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States' GST compensation may need to be extended beyond 2022
November, 27th 2019

States will need to be compensated for their revenue shortfall under goods and services tax (GST) even after 2022 — the sunset year for compensation under the law — because of slow revenue growth, a report commissioned by the 15th Finance Commission (FC) has noted.

It shows that states would require compensation of at least Rs 1.67 trillion in 2024-25, because none of them would be able to achieve 14 per cent growth every year.

While Karnataka would need the highest compensation among states, Delhi too would face a revenue shortfall to a great extent in coming years, the report warns.

Compensation cess is collected over and above the prevailing GST rate on certain luxurious items of consumption. The 15th FC might consider this an important input while it revises the formula for devolving tax revenue from the Centre to the states.

This finding of the report might put weight on the states’ side in the devolution formula. States are fearing a reduction in their share after the terms of reference of the FC are revised to include special provisions for defence spending.

This fiscal year (2019-20) states are facing an acute crisis due to a shortfall in revenue from all sources, including state GST (SGST) and sales tax.

They allege due to structural issues in GST, they would be left with no support after the compensation period ends in 2022.

On similar lines, 15th FC Chairman N K Singh has been calling for a simplification in GST.

“The issue of GST rates, exemptions, changes, and implementation of the indirect taxes is entirely within the domain of the GST Council. This leads to unsettled questions on the ways to monitor, scrutinise, and optimise revenue outcomes… Since both the FC and the GST Council are constitutional bodies, coordination between the two is now an inescapable necessity,” he said in lecture on November 22.

The report, authored by Sachhidananda Mukherjee and R Kavita Rao of the National Institute of Public Finance and Policy, a New Delhi-based centrally funded think tank, also highlights inconsistencies in the data provided by various sources on GST revenue.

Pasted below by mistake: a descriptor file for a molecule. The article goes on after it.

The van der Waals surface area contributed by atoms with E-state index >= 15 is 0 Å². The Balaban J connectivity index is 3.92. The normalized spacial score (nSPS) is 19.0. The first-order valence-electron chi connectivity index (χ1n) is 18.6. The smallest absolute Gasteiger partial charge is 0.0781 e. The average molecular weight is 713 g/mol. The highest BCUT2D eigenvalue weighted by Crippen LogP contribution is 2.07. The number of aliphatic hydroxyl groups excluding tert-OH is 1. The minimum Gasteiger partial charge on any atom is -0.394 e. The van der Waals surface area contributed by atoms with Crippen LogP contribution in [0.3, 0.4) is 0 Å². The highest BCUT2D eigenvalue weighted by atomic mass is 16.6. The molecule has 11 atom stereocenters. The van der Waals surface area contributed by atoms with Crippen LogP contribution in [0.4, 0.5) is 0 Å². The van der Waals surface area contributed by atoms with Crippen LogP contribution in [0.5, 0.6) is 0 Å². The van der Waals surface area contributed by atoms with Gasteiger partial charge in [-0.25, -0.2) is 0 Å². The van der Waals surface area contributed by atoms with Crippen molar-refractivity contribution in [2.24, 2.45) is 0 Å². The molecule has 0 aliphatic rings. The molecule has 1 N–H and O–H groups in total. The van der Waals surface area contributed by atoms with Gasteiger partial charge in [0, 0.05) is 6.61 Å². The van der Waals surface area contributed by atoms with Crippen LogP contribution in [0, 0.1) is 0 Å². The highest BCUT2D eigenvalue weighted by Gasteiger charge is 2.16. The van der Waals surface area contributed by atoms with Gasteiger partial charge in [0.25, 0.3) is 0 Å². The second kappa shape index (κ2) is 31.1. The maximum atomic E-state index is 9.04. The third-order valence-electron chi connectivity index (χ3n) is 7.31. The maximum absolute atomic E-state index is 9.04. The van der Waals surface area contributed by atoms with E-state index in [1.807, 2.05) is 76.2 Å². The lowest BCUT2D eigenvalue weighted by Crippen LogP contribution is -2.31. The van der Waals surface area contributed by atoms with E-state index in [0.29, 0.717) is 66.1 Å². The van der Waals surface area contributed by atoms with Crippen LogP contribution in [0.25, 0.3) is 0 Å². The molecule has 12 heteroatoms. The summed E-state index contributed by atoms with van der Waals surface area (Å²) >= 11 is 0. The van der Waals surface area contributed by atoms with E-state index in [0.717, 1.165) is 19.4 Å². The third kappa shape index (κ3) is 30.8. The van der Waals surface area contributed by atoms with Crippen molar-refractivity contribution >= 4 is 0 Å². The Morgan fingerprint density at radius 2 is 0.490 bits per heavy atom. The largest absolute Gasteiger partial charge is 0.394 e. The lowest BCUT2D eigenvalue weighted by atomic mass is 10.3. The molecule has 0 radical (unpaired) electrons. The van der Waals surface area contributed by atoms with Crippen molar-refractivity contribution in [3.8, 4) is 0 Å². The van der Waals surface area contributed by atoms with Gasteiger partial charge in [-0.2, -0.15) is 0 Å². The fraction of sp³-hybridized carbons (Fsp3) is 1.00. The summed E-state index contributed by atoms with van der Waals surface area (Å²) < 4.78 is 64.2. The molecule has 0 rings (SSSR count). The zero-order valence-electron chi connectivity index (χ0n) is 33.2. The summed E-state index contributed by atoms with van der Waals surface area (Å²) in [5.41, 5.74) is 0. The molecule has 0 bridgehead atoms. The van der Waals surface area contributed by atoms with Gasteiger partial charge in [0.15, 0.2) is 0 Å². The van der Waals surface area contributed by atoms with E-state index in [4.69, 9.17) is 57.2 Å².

“Unless the information from different sources (GSTR-1 and GSTR-3B) converges, any projection made from them may be erroneous,” the report notes.

GSTR-1 is the tax return form that includes supplies from a company (goods or service) while GSTR-3B is the tax return form that includes the tax paid, input-tax credit utilised, and the summary of purchases and output and turnover of the company for the pertaining period.

The report says due to different sets of compliances for the two return formats, the aggregate data populated from these two returns does not match, and makes projections difficult.

There is a 20 per cent difference between the compliances of these two monthly returns, and this only adds to the inconsistency, the authors said.

These projections form an extremely important input for the Finance Commission because it bases its recommendations on these.

The compliance for the summary monthly return (3B) has been struggling to cross 65 per cent even after more than two years of implementation.

The report also shows the tax liability does not match the sum of the tax paid in cash and the credit utilised (which should usually be the case) in some quarters, especially the early quarters.

In addition, the aggregate credit utilisation data populated from GSTR-3B does not match category-wise credit utilisation.

The report uses data from the revenue department in the finance ministry and the data thrown in by the GST Network (GSTN), the IT services back-end of the GST tax system.

The two throw different sets of data, making the analysis of GST unviable.

A robust IT system and better tax compliance would be the only way to tackle this mismatch, and better projections can be made only when the GST system stabilises, the report notes.

GST revenue has grown only 5 per cent this fiscal year, and the compensation paid to states has run into Rs 66,000 crore in the first six months, the data shows.

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